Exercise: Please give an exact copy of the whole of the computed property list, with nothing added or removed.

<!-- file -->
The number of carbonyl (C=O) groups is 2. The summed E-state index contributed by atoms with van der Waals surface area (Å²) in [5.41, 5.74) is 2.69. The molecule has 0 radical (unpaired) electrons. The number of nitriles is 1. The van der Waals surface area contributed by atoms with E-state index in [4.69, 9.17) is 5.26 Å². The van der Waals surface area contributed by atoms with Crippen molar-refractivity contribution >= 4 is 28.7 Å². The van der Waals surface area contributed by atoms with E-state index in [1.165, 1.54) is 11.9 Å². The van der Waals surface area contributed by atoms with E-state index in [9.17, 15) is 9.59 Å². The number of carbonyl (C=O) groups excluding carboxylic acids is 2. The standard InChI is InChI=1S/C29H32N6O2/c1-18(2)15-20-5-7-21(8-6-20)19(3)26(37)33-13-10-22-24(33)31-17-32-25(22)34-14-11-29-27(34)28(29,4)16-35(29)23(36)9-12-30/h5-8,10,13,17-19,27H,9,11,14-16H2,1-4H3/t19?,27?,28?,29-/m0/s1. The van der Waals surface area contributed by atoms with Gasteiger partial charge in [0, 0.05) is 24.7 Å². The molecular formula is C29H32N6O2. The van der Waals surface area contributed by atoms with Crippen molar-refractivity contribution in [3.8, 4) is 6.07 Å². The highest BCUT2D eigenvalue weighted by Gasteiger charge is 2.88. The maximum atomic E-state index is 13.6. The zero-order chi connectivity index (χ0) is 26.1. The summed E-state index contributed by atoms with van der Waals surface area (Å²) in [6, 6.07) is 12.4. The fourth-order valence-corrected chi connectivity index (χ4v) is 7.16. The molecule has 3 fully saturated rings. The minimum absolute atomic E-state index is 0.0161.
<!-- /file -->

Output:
The number of carbonyl (C=O) groups is 2. The summed E-state index contributed by atoms with van der Waals surface area (Å²) in [5.41, 5.74) is 2.69. The molecule has 0 radical (unpaired) electrons. The number of nitriles is 1. The van der Waals surface area contributed by atoms with E-state index in [4.69, 9.17) is 5.26 Å². The van der Waals surface area contributed by atoms with Crippen molar-refractivity contribution >= 4 is 28.7 Å². The van der Waals surface area contributed by atoms with E-state index in [1.165, 1.54) is 11.9 Å². The van der Waals surface area contributed by atoms with E-state index in [9.17, 15) is 9.59 Å². The number of carbonyl (C=O) groups excluding carboxylic acids is 2. The standard InChI is InChI=1S/C29H32N6O2/c1-18(2)15-20-5-7-21(8-6-20)19(3)26(37)33-13-10-22-24(33)31-17-32-25(22)34-14-11-29-27(34)28(29,4)16-35(29)23(36)9-12-30/h5-8,10,13,17-19,27H,9,11,14-16H2,1-4H3/t19?,27?,28?,29-/m0/s1. The van der Waals surface area contributed by atoms with Gasteiger partial charge in [0, 0.05) is 24.7 Å². The molecular formula is C29H32N6O2. The van der Waals surface area contributed by atoms with Crippen molar-refractivity contribution in [3.8, 4) is 6.07 Å². The highest BCUT2D eigenvalue weighted by Gasteiger charge is 2.88. The maximum atomic E-state index is 13.6. The zero-order chi connectivity index (χ0) is 26.1. The summed E-state index contributed by atoms with van der Waals surface area (Å²) in [6, 6.07) is 12.4. The fourth-order valence-corrected chi connectivity index (χ4v) is 7.16. The molecule has 3 fully saturated rings. The minimum absolute atomic E-state index is 0.0161.